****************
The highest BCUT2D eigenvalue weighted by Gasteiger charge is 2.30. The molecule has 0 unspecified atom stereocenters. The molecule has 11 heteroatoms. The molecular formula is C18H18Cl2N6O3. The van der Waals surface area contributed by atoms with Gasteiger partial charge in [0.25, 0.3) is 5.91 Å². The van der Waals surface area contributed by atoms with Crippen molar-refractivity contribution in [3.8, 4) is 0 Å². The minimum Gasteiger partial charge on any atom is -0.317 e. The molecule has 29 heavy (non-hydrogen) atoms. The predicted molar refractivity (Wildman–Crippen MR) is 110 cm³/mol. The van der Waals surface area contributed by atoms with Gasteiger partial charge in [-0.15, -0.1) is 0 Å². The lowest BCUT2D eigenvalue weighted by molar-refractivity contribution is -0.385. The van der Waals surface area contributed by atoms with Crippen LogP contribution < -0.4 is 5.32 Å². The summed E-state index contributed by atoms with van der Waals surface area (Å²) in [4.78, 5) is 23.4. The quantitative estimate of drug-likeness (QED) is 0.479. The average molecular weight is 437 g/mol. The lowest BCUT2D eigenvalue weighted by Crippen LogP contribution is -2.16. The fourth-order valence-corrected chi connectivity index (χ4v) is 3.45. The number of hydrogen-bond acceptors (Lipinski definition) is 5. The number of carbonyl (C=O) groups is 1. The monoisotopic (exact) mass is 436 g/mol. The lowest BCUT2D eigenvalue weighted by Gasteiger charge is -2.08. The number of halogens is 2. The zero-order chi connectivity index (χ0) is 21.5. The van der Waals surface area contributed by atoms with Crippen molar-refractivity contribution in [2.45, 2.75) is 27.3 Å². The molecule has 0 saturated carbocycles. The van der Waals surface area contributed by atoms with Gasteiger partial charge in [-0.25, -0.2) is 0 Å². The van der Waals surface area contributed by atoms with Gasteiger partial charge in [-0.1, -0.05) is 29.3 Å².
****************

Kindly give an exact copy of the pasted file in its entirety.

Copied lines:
The highest BCUT2D eigenvalue weighted by Gasteiger charge is 2.30. The molecule has 0 unspecified atom stereocenters. The molecule has 11 heteroatoms. The molecular formula is C18H18Cl2N6O3. The van der Waals surface area contributed by atoms with Gasteiger partial charge in [0.25, 0.3) is 5.91 Å². The van der Waals surface area contributed by atoms with Crippen molar-refractivity contribution in [3.8, 4) is 0 Å². The minimum Gasteiger partial charge on any atom is -0.317 e. The molecule has 29 heavy (non-hydrogen) atoms. The predicted molar refractivity (Wildman–Crippen MR) is 110 cm³/mol. The van der Waals surface area contributed by atoms with Gasteiger partial charge in [-0.15, -0.1) is 0 Å². The lowest BCUT2D eigenvalue weighted by molar-refractivity contribution is -0.385. The van der Waals surface area contributed by atoms with Crippen LogP contribution < -0.4 is 5.32 Å². The summed E-state index contributed by atoms with van der Waals surface area (Å²) in [4.78, 5) is 23.4. The quantitative estimate of drug-likeness (QED) is 0.479. The average molecular weight is 437 g/mol. The lowest BCUT2D eigenvalue weighted by Crippen LogP contribution is -2.16. The fourth-order valence-corrected chi connectivity index (χ4v) is 3.45. The number of hydrogen-bond acceptors (Lipinski definition) is 5. The number of carbonyl (C=O) groups is 1. The monoisotopic (exact) mass is 436 g/mol. The lowest BCUT2D eigenvalue weighted by Gasteiger charge is -2.08. The number of halogens is 2. The zero-order chi connectivity index (χ0) is 21.5. The van der Waals surface area contributed by atoms with Crippen molar-refractivity contribution in [2.45, 2.75) is 27.3 Å². The molecule has 0 saturated carbocycles. The van der Waals surface area contributed by atoms with Gasteiger partial charge in [-0.25, -0.2) is 0 Å². The van der Waals surface area contributed by atoms with Gasteiger partial charge in [-0.1, -0.05) is 29.3 Å².